The Fix is in!

knitting with cat

There are times when you agree to stuff and you end up thinking you should have your head examined!

A good friend at church had a little problem, that wasn’t so little. She was knitting this lovely little cardigan for her great grandchild and something went wrong.

Having sewn in one sleeve and the right side up. The other however was sewed up without the sleeve. This is were the trouble began.

I must say that this very experienced knitter is a very exceptional seam sewer! While trying to open the seam at the shoulder to insert the sleeve, things went pear shaped.

I have to admit I would most likely have thrown in the towel. While trying to remove these very well concealed stitches 3 or 4 edge stitches in the front panel got snipped. Luckily the back was fine, however a hole 9 stitches deep and 5 rows long developed… Yup! 

The final row wouldn't come out smoothly when grafted. The stitches were too mangled. I figure a blind man would be happy to see it. Matched the colour and patched the 10 st across, knitting the side stitches seamlessly on the right side. the 7 rows join up and lay smoothly below.  Fixing a patch against an open edge was a first for me and a little nerve racking. Very pleased with the overall result :0)

The final row wouldn’t come out smoothly when grafted. The stitches were too mangled. I figure a blind man would be happy to see it.Starting from the most secure stitches at the bottom of the hole, I matched the colour and patched the 10 st across, knitting the side stitches seamlessly on the right side. The 7 rows join up and lay smoothly below.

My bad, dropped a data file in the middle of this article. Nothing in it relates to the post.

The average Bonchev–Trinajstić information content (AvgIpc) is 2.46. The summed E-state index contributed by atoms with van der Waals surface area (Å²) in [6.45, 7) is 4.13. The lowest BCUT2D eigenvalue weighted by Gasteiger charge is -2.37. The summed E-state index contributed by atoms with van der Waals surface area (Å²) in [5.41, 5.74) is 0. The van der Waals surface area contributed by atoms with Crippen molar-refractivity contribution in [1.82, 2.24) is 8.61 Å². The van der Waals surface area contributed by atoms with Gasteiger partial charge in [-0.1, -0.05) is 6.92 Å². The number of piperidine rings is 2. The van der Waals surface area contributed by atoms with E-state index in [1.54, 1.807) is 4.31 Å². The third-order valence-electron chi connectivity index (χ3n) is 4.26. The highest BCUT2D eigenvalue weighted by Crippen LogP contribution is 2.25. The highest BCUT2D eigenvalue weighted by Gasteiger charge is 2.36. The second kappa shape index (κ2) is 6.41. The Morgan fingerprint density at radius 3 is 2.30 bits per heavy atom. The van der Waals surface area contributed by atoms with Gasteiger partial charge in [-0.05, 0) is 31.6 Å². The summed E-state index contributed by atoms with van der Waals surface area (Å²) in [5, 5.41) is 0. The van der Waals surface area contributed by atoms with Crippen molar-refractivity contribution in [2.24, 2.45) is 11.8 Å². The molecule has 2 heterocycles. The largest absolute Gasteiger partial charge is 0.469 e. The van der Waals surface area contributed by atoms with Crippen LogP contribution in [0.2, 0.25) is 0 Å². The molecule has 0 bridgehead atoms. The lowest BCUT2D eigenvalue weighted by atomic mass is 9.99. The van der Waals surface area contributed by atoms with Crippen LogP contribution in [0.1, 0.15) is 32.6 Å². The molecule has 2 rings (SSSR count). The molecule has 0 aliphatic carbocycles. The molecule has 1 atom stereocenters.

Fixing a patch against an open edge was a first for me and a little nerve racking.
Very pleased with the overall result :0)

Remember my post on mending? Well I went back and forth three sides of the hole, using the most stable stitches. The tricky part is working a patch against an open edge. Wasn’t holding a lot of hope that this would work out. 

Finished it up by fixing the shoulder seam and inserting the sleeve. Then with a long thread secured the underarm leaving 1/2 the yarn to sew the sleeve, and the other half to mattress stitch the side seam. Then returned to the under arm to continue to sew the sleeve together.

Finished it up by fixing the shoulder seam and inserting the sleeve. Then with a long thread secured the underarm leaving 1/2 the yarn to sew the sleeve, and the other half to mattress stitch the side seam. Then returned to the under arm to continue to sew the sleeve together.

Visualize, visualize, visualize, work at it till it looks as you see it in your mind. Be optimistic and plaster a smile on your puss!

Finishing advice:

I am a great advocate of sewing knitted garments together with the outside facing you. Follow the rows on either side to make a straight and seamless line. When working a shaped edge, I lightly pin (Coiless pins preferably plastic) the front and back, then working as smoothly as possible, easy the pieces together using the closest stable stitch to fit them together. Really important to match increases or decrease where possible. This is so much easier on the front side of the work. A knitting teacher once told me “That sewing it together right side out and seam to seam, made for a better finish as you can see what is actually happening. You don’t wear sweaters inside out. If you sew it together inside out, the inside will look lovely, but the outside will look like you sewed it together inside out!”